With her debut album Switched-On Bach, composer and electronic musician Wendy Carlos (b. 1939) brought the sound of the Moog synthesizer to a generation of listeners. Her story is not only one of a person who blazed new trails in electronic music for decades but also the story of a person who intersected in many ways with American popular culture, medicine, and social trends during the second half of the 20th century and well into the 21st.
The biography captures the freshness and ingenuity of the project [of Carlos's Switched-On Bach] ... Through exhaustive archival research, Sewell meticulously captures Carlos’s career ... Along with the ascension and ebbing of Carlos’s career, Sewell conveys the more intimate aspects of the composer’s life ... Sewell shares such details without allowing them to overwhelm the multidimensional, complicated truths of her subject ... Sewell takes great care to place Carlos’s story within the context of the historically persistent and damaging academic and scientific theories regarding transgender people, as well as to cite some of the clinicians who offered advancement through research and lifesaving medical care ... Sewell devotes much space to how this took shape in the form of filing lawsuits against people whom Carlos thought had harmed her, or taking them to task in letters to the editor or on her own website in lengthy screeds. This latter part of the book becomes somewhat granular in this regard; die-hard fans, if not general lovers of electronic music and its history, may find the anecdotes compelling. Overall, however, Wendy Carlos: A Biography is an important account that helps us understand the legacy of an underexposed trailblazing composer.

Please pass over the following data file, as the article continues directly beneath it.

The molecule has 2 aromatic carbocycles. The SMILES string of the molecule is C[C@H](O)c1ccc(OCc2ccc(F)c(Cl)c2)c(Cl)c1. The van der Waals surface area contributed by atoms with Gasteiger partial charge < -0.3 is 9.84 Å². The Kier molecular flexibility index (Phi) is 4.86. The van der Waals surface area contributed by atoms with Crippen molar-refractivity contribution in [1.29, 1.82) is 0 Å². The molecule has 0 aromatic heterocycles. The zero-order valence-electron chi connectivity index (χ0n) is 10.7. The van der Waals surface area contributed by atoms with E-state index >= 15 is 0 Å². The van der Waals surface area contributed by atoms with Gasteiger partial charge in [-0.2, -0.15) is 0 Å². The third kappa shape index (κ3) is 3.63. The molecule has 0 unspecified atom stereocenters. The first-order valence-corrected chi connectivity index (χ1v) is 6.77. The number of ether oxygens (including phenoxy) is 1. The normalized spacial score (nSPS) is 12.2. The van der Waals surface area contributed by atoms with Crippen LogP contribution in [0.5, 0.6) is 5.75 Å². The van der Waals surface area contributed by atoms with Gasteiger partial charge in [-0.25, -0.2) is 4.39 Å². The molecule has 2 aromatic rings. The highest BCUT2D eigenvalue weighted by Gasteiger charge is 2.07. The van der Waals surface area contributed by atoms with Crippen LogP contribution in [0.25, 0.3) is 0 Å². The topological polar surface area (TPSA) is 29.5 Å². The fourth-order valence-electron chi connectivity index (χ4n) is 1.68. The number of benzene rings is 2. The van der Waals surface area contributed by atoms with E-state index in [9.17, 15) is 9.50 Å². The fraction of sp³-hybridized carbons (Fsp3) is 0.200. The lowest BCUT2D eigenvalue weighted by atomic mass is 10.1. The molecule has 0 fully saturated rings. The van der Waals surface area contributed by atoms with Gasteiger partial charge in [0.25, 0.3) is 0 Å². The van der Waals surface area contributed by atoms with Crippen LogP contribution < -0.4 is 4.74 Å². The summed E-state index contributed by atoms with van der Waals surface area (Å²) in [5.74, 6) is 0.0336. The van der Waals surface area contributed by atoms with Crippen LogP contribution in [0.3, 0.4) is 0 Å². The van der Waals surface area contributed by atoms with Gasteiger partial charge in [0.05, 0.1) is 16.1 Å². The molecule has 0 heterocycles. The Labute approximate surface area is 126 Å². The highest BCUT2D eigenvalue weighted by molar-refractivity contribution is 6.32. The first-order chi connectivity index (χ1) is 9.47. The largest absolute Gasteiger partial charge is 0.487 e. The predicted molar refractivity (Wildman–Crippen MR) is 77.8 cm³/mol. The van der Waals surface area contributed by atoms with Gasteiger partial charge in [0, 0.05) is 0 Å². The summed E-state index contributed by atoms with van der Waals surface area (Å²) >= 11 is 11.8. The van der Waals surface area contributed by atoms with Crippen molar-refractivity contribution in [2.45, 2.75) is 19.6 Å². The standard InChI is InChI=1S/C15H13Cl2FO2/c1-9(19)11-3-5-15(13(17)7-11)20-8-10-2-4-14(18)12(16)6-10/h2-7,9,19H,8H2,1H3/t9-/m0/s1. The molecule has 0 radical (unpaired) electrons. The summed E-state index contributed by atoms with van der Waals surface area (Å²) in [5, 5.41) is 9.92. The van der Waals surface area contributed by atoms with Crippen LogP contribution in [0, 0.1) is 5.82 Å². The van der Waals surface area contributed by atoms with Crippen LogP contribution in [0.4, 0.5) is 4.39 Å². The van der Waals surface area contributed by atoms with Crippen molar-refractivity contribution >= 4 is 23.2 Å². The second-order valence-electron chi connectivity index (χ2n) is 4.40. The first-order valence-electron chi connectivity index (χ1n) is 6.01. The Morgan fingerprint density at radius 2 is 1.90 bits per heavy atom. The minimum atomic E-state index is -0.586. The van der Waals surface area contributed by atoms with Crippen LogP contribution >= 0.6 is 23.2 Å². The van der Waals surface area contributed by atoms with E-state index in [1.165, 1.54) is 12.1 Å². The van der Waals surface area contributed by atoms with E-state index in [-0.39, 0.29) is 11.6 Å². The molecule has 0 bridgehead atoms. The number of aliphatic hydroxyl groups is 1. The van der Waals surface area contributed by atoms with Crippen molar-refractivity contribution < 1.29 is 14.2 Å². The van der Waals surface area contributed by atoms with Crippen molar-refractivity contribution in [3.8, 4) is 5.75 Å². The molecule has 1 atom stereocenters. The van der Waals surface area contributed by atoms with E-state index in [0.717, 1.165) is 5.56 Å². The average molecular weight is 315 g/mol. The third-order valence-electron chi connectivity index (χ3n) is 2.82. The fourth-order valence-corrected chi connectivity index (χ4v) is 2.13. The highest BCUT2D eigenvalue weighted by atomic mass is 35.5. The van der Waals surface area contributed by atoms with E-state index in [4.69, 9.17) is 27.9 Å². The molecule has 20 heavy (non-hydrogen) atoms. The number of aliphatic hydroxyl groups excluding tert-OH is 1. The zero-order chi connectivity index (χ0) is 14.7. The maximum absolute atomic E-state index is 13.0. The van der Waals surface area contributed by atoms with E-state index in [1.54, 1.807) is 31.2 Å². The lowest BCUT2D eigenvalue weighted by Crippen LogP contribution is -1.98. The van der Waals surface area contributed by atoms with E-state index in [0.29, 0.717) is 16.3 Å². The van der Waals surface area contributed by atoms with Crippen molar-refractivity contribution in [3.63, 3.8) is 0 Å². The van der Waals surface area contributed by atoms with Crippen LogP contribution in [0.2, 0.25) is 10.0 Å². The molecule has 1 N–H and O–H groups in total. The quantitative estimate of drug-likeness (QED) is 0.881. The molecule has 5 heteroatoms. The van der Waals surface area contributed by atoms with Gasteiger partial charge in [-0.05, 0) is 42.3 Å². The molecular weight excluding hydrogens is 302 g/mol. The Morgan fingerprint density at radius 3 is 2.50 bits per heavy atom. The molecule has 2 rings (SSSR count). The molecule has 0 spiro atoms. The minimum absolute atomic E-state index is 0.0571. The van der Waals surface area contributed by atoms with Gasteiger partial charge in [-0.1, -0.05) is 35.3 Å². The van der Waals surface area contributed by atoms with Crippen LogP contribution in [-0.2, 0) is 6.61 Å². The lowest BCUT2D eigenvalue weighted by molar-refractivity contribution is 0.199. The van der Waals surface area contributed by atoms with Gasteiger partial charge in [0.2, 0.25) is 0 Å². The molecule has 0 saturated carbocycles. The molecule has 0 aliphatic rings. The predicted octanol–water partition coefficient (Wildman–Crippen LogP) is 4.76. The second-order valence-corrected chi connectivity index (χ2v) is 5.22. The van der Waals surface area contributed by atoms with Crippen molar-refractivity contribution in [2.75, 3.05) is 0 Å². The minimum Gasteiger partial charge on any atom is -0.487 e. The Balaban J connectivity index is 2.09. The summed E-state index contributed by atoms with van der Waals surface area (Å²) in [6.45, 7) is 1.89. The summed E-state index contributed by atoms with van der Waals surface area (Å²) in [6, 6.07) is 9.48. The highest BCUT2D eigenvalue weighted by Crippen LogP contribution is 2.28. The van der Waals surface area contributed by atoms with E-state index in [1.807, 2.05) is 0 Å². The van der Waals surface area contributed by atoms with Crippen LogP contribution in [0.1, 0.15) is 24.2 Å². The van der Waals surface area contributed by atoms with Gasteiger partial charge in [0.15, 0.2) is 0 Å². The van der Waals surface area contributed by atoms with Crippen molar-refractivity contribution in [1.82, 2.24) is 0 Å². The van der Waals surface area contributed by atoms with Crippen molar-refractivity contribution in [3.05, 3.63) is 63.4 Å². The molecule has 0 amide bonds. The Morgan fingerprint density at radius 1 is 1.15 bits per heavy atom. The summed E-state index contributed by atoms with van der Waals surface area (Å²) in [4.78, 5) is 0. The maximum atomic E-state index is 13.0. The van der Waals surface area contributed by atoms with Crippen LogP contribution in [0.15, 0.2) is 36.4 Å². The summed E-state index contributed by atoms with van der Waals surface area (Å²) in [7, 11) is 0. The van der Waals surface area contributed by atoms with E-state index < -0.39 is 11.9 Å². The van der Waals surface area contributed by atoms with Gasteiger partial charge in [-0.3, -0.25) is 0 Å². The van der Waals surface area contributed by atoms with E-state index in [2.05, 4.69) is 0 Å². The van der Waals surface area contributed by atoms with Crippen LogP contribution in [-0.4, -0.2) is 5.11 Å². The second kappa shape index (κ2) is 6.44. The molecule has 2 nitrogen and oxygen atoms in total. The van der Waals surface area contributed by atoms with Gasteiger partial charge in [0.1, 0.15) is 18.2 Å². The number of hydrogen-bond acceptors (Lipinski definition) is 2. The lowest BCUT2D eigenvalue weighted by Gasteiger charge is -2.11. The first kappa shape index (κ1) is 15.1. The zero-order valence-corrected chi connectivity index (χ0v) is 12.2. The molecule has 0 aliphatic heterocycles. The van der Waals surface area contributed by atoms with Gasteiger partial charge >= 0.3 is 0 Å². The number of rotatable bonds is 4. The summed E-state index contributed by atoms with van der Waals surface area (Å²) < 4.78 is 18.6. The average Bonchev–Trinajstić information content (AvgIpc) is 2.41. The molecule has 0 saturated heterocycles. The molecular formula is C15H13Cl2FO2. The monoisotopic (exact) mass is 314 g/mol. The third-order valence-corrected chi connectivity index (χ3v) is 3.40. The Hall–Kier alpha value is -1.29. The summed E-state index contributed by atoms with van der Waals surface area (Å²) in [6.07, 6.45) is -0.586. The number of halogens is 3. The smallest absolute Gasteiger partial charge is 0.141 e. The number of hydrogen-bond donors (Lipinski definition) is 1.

... the first serious book to examine Carlos’s legacy at length, both as a composer and as a transgender woman. It’s an essential read—not only for electronic music fans, but for anyone interested in the history of gender and popular culture ... The book progresses with Sewell as the sole narrator, which can get monochromatic at times, reading like a detailed, fact-filled report rather than a fun and colorful history ... That said, Wendy Carlos: A Biography is a great work of scholarship ... deals sensitively with her gender transition, deftly chronicling her ascent to fame in the 1960s and the intense media scrutiny about her gender identity ... Those who can stick with it—from the long technical explanations of synthesizers to expansive, involved discussions of Carlos’s press interviews —will be amply rewarded...also gets bogged down later on, when it becomes less about music and more about lawsuits, business issues, and other concerns ... thoughtful and exhaustive.
... [a] fine new book ... Today...the sheer labor it took Ms. Carlos to create Switched-On Bach is all but impossible to imagine. Ms. Sewell is particularly good on those days ... Wendy Carlos: A Biography is a happy rarity among academic arts books—a grounded, thoughtful, appreciative study that maintains focus on its subject and her milieu, all the while paying the reader the courtesy of elegant prose.